Asploro Journal of Biomedical and Clinical Case Reports
Article Type: Original Article/ Clinical Perspective
Asp Biomed Clin Case Rep. 2021 Jul 12;4(2):125-31
Rasha A. Al-Khafaji1*
1Department of Oncology, Centre for Cancer and Organ Diseases, Rigshospitalet, Copenhagen, Denmark
Corresponding Author: Rasha A. Al-Khafaji ORCID iD
Address: Department of Oncology, Centre for Cancer and Organ Diseases, Rigshospitalet, Copenhagen, Denmark.
Received date: 23 June 2021; Accepted date: 06 July 2021; Published date: 12 July 2021
Citation: Al-Khafaji RA. The COVID-19 Vaccines Can Lead to False Positive Mammograms and Breast MRI. How Can we Decrease the Impact Caused by Post-Vaccination Lymphadenopathy in Breast Cancer and Oncology Patients?. Asp Biomed Clin Case Rep. 2021 Jul 12;4(2):125-31.
Copyright © 2021 Al-Khafaji RA. This is an open-access article distributed under the Creative Commons Attribution License, which permits unrestricted use, distribution, and reproduction in any medium provided the original work is properly cited.
Keywords: Digital Health, Health Cost, Patient’s anxiety, PET/CT, Radiology
There has been an increase in reporting clinical or radiological axillary lymphadenopathy after the coronavirus disease (COVID-19) vaccination. Cancer care is complex and multidisciplinary, which requires care events to be orchestrated promptly; radiology often serves a key role in diagnosis, post-diagnosis and is sometimes the patient’s first step in cancer care initiation, especially in breast cancer. Radiologists are also a key role in other Multidisciplinary Teams (MDT) dealing with different departments. Therefore, identifying unnecessary management within the health system can generally enhance the patient’s experience, reduce the pressure from providing extra health services, and reduce health costs.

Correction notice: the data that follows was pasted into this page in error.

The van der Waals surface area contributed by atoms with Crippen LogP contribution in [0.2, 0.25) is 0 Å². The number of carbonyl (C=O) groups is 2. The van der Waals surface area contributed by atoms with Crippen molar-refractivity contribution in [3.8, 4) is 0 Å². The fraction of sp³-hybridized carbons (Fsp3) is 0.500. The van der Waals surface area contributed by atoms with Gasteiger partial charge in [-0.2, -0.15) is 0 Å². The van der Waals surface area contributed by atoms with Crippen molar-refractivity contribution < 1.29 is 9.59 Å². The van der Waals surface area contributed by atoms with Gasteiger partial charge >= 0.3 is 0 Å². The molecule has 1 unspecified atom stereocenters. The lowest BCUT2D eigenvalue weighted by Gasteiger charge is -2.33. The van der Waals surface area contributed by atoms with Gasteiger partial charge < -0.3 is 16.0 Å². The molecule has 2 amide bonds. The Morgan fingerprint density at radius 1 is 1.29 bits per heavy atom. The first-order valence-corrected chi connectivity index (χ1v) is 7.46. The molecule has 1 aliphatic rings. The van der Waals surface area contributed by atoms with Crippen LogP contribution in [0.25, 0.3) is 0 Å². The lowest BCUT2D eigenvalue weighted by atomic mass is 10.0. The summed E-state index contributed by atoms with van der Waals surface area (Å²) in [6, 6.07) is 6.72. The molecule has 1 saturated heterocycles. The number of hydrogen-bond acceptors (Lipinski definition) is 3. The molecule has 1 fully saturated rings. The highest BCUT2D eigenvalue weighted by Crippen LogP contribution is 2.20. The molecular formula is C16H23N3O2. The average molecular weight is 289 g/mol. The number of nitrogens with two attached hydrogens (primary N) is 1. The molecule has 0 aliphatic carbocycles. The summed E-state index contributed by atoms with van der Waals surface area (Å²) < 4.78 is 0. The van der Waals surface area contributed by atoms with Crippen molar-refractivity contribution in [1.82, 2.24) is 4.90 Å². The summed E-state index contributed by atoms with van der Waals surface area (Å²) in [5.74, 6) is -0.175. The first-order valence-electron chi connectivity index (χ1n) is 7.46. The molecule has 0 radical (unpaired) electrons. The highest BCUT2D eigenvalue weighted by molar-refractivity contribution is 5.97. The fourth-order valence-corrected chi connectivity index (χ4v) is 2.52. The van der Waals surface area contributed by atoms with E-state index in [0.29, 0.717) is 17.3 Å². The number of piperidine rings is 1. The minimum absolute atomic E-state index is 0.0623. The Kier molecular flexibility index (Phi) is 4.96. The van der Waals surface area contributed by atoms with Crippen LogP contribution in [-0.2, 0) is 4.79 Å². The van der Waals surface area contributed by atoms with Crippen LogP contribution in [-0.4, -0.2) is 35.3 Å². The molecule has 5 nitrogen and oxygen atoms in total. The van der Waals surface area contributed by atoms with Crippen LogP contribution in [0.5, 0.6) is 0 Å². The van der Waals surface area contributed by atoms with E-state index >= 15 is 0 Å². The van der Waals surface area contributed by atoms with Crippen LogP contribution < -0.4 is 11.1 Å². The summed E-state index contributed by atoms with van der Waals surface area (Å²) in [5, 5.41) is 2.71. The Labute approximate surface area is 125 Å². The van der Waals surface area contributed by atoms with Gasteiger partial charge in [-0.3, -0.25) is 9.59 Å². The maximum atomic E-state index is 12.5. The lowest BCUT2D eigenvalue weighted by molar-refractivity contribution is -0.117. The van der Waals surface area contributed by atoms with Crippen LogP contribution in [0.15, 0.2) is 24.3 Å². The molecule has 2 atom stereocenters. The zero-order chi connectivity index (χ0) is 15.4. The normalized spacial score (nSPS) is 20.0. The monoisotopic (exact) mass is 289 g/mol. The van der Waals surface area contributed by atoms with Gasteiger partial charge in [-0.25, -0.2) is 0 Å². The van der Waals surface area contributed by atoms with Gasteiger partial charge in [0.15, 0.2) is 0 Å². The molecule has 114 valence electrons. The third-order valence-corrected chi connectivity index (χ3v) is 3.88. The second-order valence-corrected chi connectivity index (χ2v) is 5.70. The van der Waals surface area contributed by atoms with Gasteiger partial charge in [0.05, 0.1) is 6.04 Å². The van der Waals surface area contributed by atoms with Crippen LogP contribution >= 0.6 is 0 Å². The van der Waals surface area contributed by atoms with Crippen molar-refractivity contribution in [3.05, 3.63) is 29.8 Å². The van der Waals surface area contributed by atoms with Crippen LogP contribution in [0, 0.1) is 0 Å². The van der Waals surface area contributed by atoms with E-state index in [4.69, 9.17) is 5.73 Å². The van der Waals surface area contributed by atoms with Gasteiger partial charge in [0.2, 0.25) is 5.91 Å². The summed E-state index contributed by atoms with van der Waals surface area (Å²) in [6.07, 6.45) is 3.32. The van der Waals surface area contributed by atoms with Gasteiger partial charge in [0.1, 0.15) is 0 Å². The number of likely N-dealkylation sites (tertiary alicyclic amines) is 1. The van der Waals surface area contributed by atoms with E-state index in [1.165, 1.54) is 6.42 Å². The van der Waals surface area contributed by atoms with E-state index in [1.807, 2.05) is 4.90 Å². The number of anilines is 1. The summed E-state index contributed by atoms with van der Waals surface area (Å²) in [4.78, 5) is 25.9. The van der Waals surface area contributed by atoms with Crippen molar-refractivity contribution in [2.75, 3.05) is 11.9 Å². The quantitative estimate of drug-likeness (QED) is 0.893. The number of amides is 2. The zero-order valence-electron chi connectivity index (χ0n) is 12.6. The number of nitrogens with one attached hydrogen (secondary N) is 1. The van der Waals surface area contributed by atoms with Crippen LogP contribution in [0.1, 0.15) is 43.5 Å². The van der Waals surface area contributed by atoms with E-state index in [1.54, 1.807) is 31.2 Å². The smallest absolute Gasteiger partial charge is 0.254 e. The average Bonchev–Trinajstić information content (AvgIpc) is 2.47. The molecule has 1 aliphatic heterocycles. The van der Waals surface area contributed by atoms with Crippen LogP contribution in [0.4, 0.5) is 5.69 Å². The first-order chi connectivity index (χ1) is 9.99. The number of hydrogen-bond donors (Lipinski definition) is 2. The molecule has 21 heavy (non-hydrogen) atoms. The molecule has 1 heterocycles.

Based on personal observation and previous literature, the author concludes that patients having breast cancer or recent breast cancer diagnosis in the pre- or peri-treatment setting could benefit from receiving a vaccination, if possible, in the anterolateral thigh or contralateral arm regardless if this vaccine is for influenza, HPV, etc. Whether this is applicable for the COVID-19 vaccine remains unanswered. This approach will potentially reduce the patient anxiety from having a recurrence or failure of treatment and decrease the strain of the health care system both functionally and economically. In addition, this approach can potentially reduce or eliminate cancellations, delays, and rescheduling of relevant imaging modalities. Also, the author suggests adding a history of vaccinations to all the imaging request forms; countries with digital health services can reap the benefit of generating extensive epidemiological data of post-vaccination lymphadenopathy. Thus, creating new base-evidence guidelines for managing reactive post-vaccination lymphadenopathy, and potentially avoiding duplicating unnecessary imaging and patient over-treatment.